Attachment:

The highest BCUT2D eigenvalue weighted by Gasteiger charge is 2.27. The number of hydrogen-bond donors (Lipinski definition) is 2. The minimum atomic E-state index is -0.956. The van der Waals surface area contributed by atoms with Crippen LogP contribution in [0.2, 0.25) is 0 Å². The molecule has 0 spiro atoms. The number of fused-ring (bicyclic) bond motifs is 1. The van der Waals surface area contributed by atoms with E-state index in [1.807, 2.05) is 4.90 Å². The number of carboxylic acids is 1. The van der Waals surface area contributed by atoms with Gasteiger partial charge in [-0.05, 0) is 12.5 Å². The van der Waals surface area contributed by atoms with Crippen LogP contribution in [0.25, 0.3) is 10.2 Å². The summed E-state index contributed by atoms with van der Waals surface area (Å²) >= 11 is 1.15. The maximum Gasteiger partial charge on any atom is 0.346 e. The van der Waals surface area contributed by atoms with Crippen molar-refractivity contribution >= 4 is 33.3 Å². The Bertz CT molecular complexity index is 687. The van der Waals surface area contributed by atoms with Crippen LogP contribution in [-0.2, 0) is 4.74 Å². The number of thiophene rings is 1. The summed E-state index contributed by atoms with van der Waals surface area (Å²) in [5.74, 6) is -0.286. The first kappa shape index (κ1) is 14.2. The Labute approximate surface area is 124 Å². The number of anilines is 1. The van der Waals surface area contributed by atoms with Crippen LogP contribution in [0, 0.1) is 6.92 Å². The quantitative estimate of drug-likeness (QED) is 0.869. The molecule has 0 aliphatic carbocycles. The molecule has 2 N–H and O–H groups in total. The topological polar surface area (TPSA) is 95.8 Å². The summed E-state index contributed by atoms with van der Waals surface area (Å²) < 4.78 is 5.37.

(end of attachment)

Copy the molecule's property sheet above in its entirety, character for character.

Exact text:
The highest BCUT2D eigenvalue weighted by Gasteiger charge is 2.27. The number of hydrogen-bond donors (Lipinski definition) is 2. The minimum atomic E-state index is -0.956. The van der Waals surface area contributed by atoms with Crippen LogP contribution in [0.2, 0.25) is 0 Å². The molecule has 0 spiro atoms. The number of fused-ring (bicyclic) bond motifs is 1. The van der Waals surface area contributed by atoms with E-state index in [1.807, 2.05) is 4.90 Å². The number of carboxylic acids is 1. The van der Waals surface area contributed by atoms with Gasteiger partial charge in [-0.05, 0) is 12.5 Å². The van der Waals surface area contributed by atoms with Crippen LogP contribution in [0.25, 0.3) is 10.2 Å². The summed E-state index contributed by atoms with van der Waals surface area (Å²) >= 11 is 1.15. The maximum Gasteiger partial charge on any atom is 0.346 e. The van der Waals surface area contributed by atoms with Crippen molar-refractivity contribution >= 4 is 33.3 Å². The Bertz CT molecular complexity index is 687. The van der Waals surface area contributed by atoms with Crippen LogP contribution in [-0.2, 0) is 4.74 Å². The number of thiophene rings is 1. The summed E-state index contributed by atoms with van der Waals surface area (Å²) in [5.74, 6) is -0.286. The first kappa shape index (κ1) is 14.2. The Labute approximate surface area is 124 Å². The number of anilines is 1. The van der Waals surface area contributed by atoms with Crippen LogP contribution in [0, 0.1) is 6.92 Å². The quantitative estimate of drug-likeness (QED) is 0.869. The molecule has 0 aliphatic carbocycles. The molecule has 2 N–H and O–H groups in total. The topological polar surface area (TPSA) is 95.8 Å². The summed E-state index contributed by atoms with van der Waals surface area (Å²) < 4.78 is 5.37.